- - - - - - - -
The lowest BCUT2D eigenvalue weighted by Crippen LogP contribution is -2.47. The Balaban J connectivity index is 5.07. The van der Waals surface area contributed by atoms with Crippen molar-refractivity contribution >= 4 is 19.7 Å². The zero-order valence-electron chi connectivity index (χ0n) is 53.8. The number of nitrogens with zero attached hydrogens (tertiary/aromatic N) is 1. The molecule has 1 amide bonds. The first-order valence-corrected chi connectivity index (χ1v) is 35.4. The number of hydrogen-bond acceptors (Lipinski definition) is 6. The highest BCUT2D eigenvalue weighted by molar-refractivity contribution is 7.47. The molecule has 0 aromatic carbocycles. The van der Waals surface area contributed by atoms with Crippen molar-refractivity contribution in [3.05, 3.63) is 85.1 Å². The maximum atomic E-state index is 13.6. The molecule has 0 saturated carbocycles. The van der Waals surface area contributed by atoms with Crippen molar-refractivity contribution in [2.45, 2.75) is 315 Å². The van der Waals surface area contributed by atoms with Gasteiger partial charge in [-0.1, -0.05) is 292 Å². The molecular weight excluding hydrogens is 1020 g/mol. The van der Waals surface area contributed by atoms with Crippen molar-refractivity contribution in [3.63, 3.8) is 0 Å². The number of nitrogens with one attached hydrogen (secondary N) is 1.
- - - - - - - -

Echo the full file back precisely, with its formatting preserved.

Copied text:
The lowest BCUT2D eigenvalue weighted by Crippen LogP contribution is -2.47. The Balaban J connectivity index is 5.07. The van der Waals surface area contributed by atoms with Crippen molar-refractivity contribution >= 4 is 19.7 Å². The zero-order valence-electron chi connectivity index (χ0n) is 53.8. The number of nitrogens with zero attached hydrogens (tertiary/aromatic N) is 1. The molecule has 1 amide bonds. The first-order valence-corrected chi connectivity index (χ1v) is 35.4. The number of hydrogen-bond acceptors (Lipinski definition) is 6. The highest BCUT2D eigenvalue weighted by molar-refractivity contribution is 7.47. The molecule has 0 aromatic carbocycles. The van der Waals surface area contributed by atoms with Crippen molar-refractivity contribution in [3.05, 3.63) is 85.1 Å². The maximum atomic E-state index is 13.6. The molecule has 0 saturated carbocycles. The van der Waals surface area contributed by atoms with Crippen molar-refractivity contribution in [2.45, 2.75) is 315 Å². The van der Waals surface area contributed by atoms with Gasteiger partial charge in [-0.1, -0.05) is 292 Å². The molecular weight excluding hydrogens is 1020 g/mol. The van der Waals surface area contributed by atoms with Crippen molar-refractivity contribution in [3.63, 3.8) is 0 Å². The number of nitrogens with one attached hydrogen (secondary N) is 1.